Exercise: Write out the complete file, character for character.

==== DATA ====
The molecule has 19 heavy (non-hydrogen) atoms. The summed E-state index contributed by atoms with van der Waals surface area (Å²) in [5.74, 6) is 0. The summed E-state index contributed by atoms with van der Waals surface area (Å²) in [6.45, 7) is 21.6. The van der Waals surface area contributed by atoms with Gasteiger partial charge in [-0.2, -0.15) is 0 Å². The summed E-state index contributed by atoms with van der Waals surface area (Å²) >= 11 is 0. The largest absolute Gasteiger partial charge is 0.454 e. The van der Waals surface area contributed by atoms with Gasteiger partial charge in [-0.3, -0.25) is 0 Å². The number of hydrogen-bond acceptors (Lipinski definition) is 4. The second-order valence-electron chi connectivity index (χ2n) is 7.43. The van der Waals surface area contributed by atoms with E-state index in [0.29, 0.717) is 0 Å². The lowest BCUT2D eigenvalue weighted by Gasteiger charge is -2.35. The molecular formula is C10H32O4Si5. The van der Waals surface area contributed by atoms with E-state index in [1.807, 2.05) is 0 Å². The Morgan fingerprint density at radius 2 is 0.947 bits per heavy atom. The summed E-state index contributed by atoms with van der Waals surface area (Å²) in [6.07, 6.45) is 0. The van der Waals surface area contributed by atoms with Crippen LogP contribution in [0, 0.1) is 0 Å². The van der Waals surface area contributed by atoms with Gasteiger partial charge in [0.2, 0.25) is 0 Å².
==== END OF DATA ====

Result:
The molecule has 19 heavy (non-hydrogen) atoms. The summed E-state index contributed by atoms with van der Waals surface area (Å²) in [5.74, 6) is 0. The summed E-state index contributed by atoms with van der Waals surface area (Å²) in [6.45, 7) is 21.6. The van der Waals surface area contributed by atoms with Gasteiger partial charge in [-0.2, -0.15) is 0 Å². The summed E-state index contributed by atoms with van der Waals surface area (Å²) >= 11 is 0. The largest absolute Gasteiger partial charge is 0.454 e. The van der Waals surface area contributed by atoms with Gasteiger partial charge in [-0.3, -0.25) is 0 Å². The number of hydrogen-bond acceptors (Lipinski definition) is 4. The second-order valence-electron chi connectivity index (χ2n) is 7.43. The van der Waals surface area contributed by atoms with E-state index in [0.29, 0.717) is 0 Å². The lowest BCUT2D eigenvalue weighted by Gasteiger charge is -2.35. The molecular formula is C10H32O4Si5. The van der Waals surface area contributed by atoms with E-state index in [1.807, 2.05) is 0 Å². The Morgan fingerprint density at radius 2 is 0.947 bits per heavy atom. The summed E-state index contributed by atoms with van der Waals surface area (Å²) in [6.07, 6.45) is 0. The van der Waals surface area contributed by atoms with Crippen LogP contribution in [0, 0.1) is 0 Å². The van der Waals surface area contributed by atoms with Gasteiger partial charge in [0.2, 0.25) is 0 Å².